Presentation on theme: "PlagiarismPlagiarism Christine G. Balmes Cristian S. Mendoza Maika E. Laguartilla."— Presentation transcript:
PlagiarismPlagiarism Christine G. Balmes Cristian S. Mendoza Maika E. Laguartilla
Plagiarism is the act of stealing someone else's work and attempting to "pass it off" as your own. This can apply to anything, from term papers to photographs to songs, even ideas!
According to the Merriam-Webster Online Dictionary (http://www.m-w.com), to plagiarize meanshttp://www.m-w.com “transitive senses : to steal and pass off (the ideas or words of another) as one's own : use (another's production) without crediting the source intransitive senses : to commit literary theft : present as new and original an idea or product derived from an existing source”
Why is plagiarism important? Who really cares? Plagiarism is theft of intellectual property. Plagiarism is cheating. Plagiarism may result in receiving a failing grade or zero for the assignment. Plagiarism could result in a disciplinary referral. Students caught plagiarizing may be denied admittance to or removal from the National Honor Society.
Some of the things that you think you know about plagiarism may be wrong. It does not matter if the person whose work you have cited is alive or dead. If it is not your own idea, you must cite your source! If you translate or paraphrase something, you must still give a citation. If you use a picture from the Internet, you must cite the source.
Two types of plagiarism: Intentional – Copying a friend’s work – Buying or borrowing papers – Cutting and pasting blocks of text from electronic sources without documenting – Media “borrowing”without documentation – Web publishing without permissions of creators
Unintentional – Careless paraphrasing – Poor documentation – Quoting excessively – Failure to use your own “voice”
WHY TALK ABOUT PLAGIARISM? First reason: Plagiarism is theft Second reason: Plagiarism prevents learning
Third reason: Plagiarism violates university policies and the law Fourth reason: Plagiarism violates academic integrity principles
FOLLOWING ARE CONSIDERED PLAGIARISM: turning in someone else's work as your own copying words or ideas from someone else without giving credit failing to put a quotation in quotation marks
giving incorrect information about the source of a quotation changing words but copying the sentence structure of a source without giving credit copying so many words or ideas from a source that it makes up the majority of your work, whether you give credit or not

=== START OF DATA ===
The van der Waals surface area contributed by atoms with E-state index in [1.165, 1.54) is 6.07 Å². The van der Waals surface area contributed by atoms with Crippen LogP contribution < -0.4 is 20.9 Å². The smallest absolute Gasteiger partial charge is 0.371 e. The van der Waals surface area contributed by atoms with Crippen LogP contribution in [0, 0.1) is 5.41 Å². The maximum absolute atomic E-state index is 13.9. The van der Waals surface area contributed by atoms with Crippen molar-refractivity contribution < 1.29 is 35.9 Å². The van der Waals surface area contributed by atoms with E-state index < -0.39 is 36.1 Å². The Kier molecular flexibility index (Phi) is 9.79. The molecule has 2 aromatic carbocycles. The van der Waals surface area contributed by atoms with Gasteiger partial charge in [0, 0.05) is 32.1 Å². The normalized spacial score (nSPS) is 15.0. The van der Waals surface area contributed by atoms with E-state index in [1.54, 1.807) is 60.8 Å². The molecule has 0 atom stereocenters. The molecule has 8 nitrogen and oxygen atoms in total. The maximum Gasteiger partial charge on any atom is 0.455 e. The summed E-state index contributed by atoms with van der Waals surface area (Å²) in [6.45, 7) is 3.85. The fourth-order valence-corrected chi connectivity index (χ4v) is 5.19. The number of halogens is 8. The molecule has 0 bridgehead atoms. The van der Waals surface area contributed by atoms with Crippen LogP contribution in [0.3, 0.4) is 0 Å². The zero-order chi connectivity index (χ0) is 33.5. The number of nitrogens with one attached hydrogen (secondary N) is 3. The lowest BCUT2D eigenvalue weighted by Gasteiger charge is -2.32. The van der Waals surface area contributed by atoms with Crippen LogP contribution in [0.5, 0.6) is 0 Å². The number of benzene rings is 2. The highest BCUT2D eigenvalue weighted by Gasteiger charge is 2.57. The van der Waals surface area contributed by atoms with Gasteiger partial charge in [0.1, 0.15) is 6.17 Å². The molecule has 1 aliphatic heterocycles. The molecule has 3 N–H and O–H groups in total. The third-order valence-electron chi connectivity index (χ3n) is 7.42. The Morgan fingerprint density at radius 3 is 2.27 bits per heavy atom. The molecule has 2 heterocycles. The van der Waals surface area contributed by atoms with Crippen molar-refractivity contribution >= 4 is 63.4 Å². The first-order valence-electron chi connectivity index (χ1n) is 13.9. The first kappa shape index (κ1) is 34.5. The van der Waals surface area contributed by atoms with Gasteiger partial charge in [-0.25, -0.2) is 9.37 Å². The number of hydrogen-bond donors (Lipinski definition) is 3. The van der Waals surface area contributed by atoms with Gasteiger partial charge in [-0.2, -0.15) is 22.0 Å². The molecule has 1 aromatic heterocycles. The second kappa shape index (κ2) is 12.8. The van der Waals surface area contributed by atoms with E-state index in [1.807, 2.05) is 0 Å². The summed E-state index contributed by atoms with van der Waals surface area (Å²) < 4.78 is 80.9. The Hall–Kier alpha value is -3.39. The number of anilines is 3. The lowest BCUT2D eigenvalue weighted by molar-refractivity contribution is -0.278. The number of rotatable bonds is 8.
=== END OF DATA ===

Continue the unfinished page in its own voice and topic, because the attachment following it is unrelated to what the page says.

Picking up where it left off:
Reasons that Students Cheat Immense Pressure – Parental – Social – Peer – Personal Grades are heavily stressed Less emphasis on learning than on performance They can get away with it
What can’t you do? And How to Avoid Plagiarism…. Copy any direct quotations from your source material without providing quotation marks or crediting your source. Acknowledge borrowed material with an introduction and citing the source page number: “According to Smith, “Smith point out, …”, etc. http://secondary.oslis.org/learnresearch/research/citesource/plagiarism
Copy another paper, either from someone else or your own paper from a previous assignment. Use your own thoughts, words, and ideas.
Copyright Infringement Using the intellectual property of others without seeking permission. Even by citing your source and giving attribution to the creator, copyright infringement can be claimed if the owner chooses to file a complaint.
Fair Use Fair use offers a set of guidelines with which the courts can refer when judging a copyright infringement claim.
What are Citations? Citations are a method for telling the reader where you found your information Citations are also a way for the reader to locate more information on the paper topic
Paraphrasing a Source Paraphrasing is putting the author’s words into your own words. Paraphrasing is not changing or deleting a couple of words in an author’s statement.
Paraphrases must mention the person’s name and be cited using the format specified by your instructor.
Paraphrasing Tips Read the author’s paragraph and then look away while writing the concept in your own words and your own style Do not use a thesaurus to change the author’s words If you still recognize the author’s work, then you haven’t paraphrased
Consequences of plagiarism Academic – Penalties Imposed by Instructors Lower grade for assignment, or failing in course
Professional – Discrediting of work – Loss of license/ability to practice – Censure by profession/field You lose, by losing out on the chance to learn as a student, and by loss of professional status/abilities as a professional
How to Prevent Plagiarism? Do not cut & paste information into your document Inform the reader by using citations each time you write something you didn’t know before you started the paper
Use a note taking system that will allow you to organize your sources Check the citations when you are finished writing Don’t wait until the night before the paper is due to research or to write it
Note Taking & Citations Make a copy of the document so you can accurately quote or paraphrase the information later. Color code, label, or highlight notes so it is clear which are your ideas or thoughts and which are the author’s.
Clearly note source information for each source: author, title of work, title of publication, publisher, date, issue, and page number (if applicable).